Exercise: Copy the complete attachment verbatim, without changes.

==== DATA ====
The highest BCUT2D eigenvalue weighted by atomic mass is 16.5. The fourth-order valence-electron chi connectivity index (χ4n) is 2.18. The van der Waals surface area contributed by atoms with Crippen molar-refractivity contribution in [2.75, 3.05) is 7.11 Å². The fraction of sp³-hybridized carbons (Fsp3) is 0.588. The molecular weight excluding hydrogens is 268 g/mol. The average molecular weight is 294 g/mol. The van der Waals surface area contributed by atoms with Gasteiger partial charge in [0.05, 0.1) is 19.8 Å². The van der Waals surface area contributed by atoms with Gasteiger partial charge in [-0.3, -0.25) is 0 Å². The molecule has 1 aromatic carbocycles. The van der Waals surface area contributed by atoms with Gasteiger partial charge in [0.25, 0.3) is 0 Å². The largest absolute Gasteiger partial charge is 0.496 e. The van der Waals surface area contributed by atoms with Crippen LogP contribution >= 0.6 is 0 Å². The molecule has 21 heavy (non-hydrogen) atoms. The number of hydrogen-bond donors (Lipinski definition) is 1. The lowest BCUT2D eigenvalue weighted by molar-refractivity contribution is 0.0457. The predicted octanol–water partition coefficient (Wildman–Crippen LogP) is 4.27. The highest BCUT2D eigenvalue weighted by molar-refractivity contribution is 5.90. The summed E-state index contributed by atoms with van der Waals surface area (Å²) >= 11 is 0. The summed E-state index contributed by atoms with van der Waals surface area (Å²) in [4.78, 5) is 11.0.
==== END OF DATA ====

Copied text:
The highest BCUT2D eigenvalue weighted by atomic mass is 16.5. The fourth-order valence-electron chi connectivity index (χ4n) is 2.18. The van der Waals surface area contributed by atoms with Crippen molar-refractivity contribution in [2.75, 3.05) is 7.11 Å². The fraction of sp³-hybridized carbons (Fsp3) is 0.588. The molecular weight excluding hydrogens is 268 g/mol. The average molecular weight is 294 g/mol. The van der Waals surface area contributed by atoms with Gasteiger partial charge in [0.05, 0.1) is 19.8 Å². The van der Waals surface area contributed by atoms with Gasteiger partial charge in [-0.3, -0.25) is 0 Å². The molecule has 1 aromatic carbocycles. The van der Waals surface area contributed by atoms with Gasteiger partial charge in [0.25, 0.3) is 0 Å². The largest absolute Gasteiger partial charge is 0.496 e. The van der Waals surface area contributed by atoms with Crippen LogP contribution >= 0.6 is 0 Å². The molecule has 21 heavy (non-hydrogen) atoms. The number of hydrogen-bond donors (Lipinski definition) is 1. The lowest BCUT2D eigenvalue weighted by molar-refractivity contribution is 0.0457. The predicted octanol–water partition coefficient (Wildman–Crippen LogP) is 4.27. The highest BCUT2D eigenvalue weighted by molar-refractivity contribution is 5.90. The summed E-state index contributed by atoms with van der Waals surface area (Å²) >= 11 is 0. The summed E-state index contributed by atoms with van der Waals surface area (Å²) in [4.78, 5) is 11.0.